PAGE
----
Investigation at Springfield nursing home: 3 things to know

Feb 19, 2018
  • By Keisha Rowe
  • Staff Writer
A statement of deficiences was filed against a Springfield nursing home by the state of Ohio stemming from a December 2017 incident where two residents allegedly consumed more than 20 Oxycodone pills. BILL LACKEY/STAFF

Two patients allegedly gained access to unsecured narcotics and one of them overdosed at a Springfield nursing home, according to state documents obtained by the Springfield News-Sun.

Here are three things to know about the ongoing investigation.

» RELATED: Springfield nursing home investigation: Patient ODs on unlocked pills

1. State alleges deficiencies stemming from December incident

The Ohio Department of Health filed a statement of deficiencies for Eaglewood Care Center, 2000 Villa Road in Springfield, after an incident that occurred in December.

Two Eaglewood residents took oxycodone pills from a narcotic box left unlocked on a medication cart by a licensed practical nurse on Dec. 10, according to the statement.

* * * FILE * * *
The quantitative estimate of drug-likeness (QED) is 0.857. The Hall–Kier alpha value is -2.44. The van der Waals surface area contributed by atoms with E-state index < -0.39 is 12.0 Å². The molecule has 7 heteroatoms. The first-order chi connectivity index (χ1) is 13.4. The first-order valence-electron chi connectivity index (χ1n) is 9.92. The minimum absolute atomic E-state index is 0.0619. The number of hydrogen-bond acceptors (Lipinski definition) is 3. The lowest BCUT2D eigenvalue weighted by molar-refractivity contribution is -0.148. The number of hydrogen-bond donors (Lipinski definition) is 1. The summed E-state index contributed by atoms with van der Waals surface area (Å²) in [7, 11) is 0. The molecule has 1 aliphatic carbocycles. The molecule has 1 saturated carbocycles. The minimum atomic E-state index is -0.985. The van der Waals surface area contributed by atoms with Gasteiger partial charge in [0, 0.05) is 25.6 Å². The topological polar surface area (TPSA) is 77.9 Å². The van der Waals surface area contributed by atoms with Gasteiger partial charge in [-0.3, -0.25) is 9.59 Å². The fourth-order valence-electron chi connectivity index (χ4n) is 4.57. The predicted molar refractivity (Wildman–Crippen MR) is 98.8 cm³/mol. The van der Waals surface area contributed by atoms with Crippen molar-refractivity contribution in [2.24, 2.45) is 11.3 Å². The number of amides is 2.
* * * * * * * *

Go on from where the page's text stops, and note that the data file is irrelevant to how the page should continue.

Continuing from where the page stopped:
Staff at the nursing home have declined to comment.

2. More than 20 pills missing

A nurse discovered on Dec. 10 that 23 oxycodone pills were missing from the skilled nursing unit’s medication cart, according to the report. Eaglewood began an investigation immediately, the documents say, and an empty medication sleeve was found in a patient’s trash.

» DETAILS: Forum: Solutions to Ohio opioid crisis should be ‘self-sustaining, repeatable’

One resident consumed a suspected 19 pain pills, the statement of deficiencies says, suffering an overdose that required treatment with Narcan twice and hospitalization until Dec. 29. Another resident allegedly took four of the pills.

3. Drugs taken from a malfunctioning cart

An interview with one of the nurses, “revealed that the bottom drawer of the back hall skilled unit medication cart did not always close all the way,” the documents say.

The nurse who didn’t secure the cart properly told investigators that she didn’t get any orientation and wasn’t told about how to work the medication cart, according to the statement of deficiencies.

The nursing home has since taken corrective actions to educate staff members about safety practices and assessing cart security and maintenance, the statement says.


Victim who died in Springfield shooting identified

Man sentenced for sex assault at Clark County Humane Society

2nd sex misconduct accusation filed against Indian Valley teacher